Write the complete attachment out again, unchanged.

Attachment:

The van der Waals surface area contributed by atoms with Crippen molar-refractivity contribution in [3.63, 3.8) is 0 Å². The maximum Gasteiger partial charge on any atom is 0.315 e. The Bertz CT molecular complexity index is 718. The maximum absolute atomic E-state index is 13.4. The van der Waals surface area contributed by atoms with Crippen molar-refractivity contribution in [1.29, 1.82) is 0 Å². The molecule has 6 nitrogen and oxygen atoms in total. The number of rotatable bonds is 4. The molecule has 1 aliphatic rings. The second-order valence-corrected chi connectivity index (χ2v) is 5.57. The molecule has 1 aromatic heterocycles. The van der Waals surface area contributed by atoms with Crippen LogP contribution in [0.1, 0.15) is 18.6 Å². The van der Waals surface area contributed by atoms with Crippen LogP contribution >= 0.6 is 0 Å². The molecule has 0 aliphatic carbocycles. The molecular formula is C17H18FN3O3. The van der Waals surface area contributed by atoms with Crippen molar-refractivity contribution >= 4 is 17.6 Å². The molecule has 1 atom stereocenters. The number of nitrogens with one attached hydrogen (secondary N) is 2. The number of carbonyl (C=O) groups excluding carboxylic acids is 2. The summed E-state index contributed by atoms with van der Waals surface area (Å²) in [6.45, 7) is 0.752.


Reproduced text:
The van der Waals surface area contributed by atoms with Crippen molar-refractivity contribution in [3.63, 3.8) is 0 Å². The maximum Gasteiger partial charge on any atom is 0.315 e. The Bertz CT molecular complexity index is 718. The maximum absolute atomic E-state index is 13.4. The van der Waals surface area contributed by atoms with Crippen molar-refractivity contribution in [1.29, 1.82) is 0 Å². The molecule has 6 nitrogen and oxygen atoms in total. The number of rotatable bonds is 4. The molecule has 1 aliphatic rings. The second-order valence-corrected chi connectivity index (χ2v) is 5.57. The molecule has 1 aromatic heterocycles. The van der Waals surface area contributed by atoms with Crippen LogP contribution in [0.1, 0.15) is 18.6 Å². The van der Waals surface area contributed by atoms with Crippen LogP contribution >= 0.6 is 0 Å². The molecule has 0 aliphatic carbocycles. The molecular formula is C17H18FN3O3. The van der Waals surface area contributed by atoms with Crippen molar-refractivity contribution >= 4 is 17.6 Å². The molecule has 1 atom stereocenters. The number of nitrogens with one attached hydrogen (secondary N) is 2. The number of carbonyl (C=O) groups excluding carboxylic acids is 2. The summed E-state index contributed by atoms with van der Waals surface area (Å²) in [6.45, 7) is 0.752.